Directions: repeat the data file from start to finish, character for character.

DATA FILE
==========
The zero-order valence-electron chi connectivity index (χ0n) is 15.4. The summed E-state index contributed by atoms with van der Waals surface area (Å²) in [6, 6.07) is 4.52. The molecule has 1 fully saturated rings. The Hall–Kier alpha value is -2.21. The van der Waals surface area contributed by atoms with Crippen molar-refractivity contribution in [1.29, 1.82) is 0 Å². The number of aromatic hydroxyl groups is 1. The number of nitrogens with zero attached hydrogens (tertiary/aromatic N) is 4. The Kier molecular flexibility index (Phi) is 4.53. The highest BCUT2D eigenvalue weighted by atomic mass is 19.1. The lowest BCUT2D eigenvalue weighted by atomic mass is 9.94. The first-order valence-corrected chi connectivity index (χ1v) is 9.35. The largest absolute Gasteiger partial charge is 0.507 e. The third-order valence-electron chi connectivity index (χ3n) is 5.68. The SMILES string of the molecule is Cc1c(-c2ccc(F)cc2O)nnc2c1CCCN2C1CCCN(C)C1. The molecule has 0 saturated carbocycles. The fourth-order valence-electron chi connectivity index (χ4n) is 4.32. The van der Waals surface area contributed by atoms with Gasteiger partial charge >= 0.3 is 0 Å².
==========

The zero-order valence-electron chi connectivity index (χ0n) is 15.4. The summed E-state index contributed by atoms with van der Waals surface area (Å²) in [6, 6.07) is 4.52. The molecule has 1 fully saturated rings. The Hall–Kier alpha value is -2.21. The van der Waals surface area contributed by atoms with Crippen molar-refractivity contribution in [1.29, 1.82) is 0 Å². The number of aromatic hydroxyl groups is 1. The number of nitrogens with zero attached hydrogens (tertiary/aromatic N) is 4. The Kier molecular flexibility index (Phi) is 4.53. The highest BCUT2D eigenvalue weighted by atomic mass is 19.1. The lowest BCUT2D eigenvalue weighted by atomic mass is 9.94. The first-order valence-corrected chi connectivity index (χ1v) is 9.35. The largest absolute Gasteiger partial charge is 0.507 e. The third-order valence-electron chi connectivity index (χ3n) is 5.68. The SMILES string of the molecule is Cc1c(-c2ccc(F)cc2O)nnc2c1CCCN2C1CCCN(C)C1. The molecule has 0 saturated carbocycles. The fourth-order valence-electron chi connectivity index (χ4n) is 4.32. The van der Waals surface area contributed by atoms with Gasteiger partial charge >= 0.3 is 0 Å².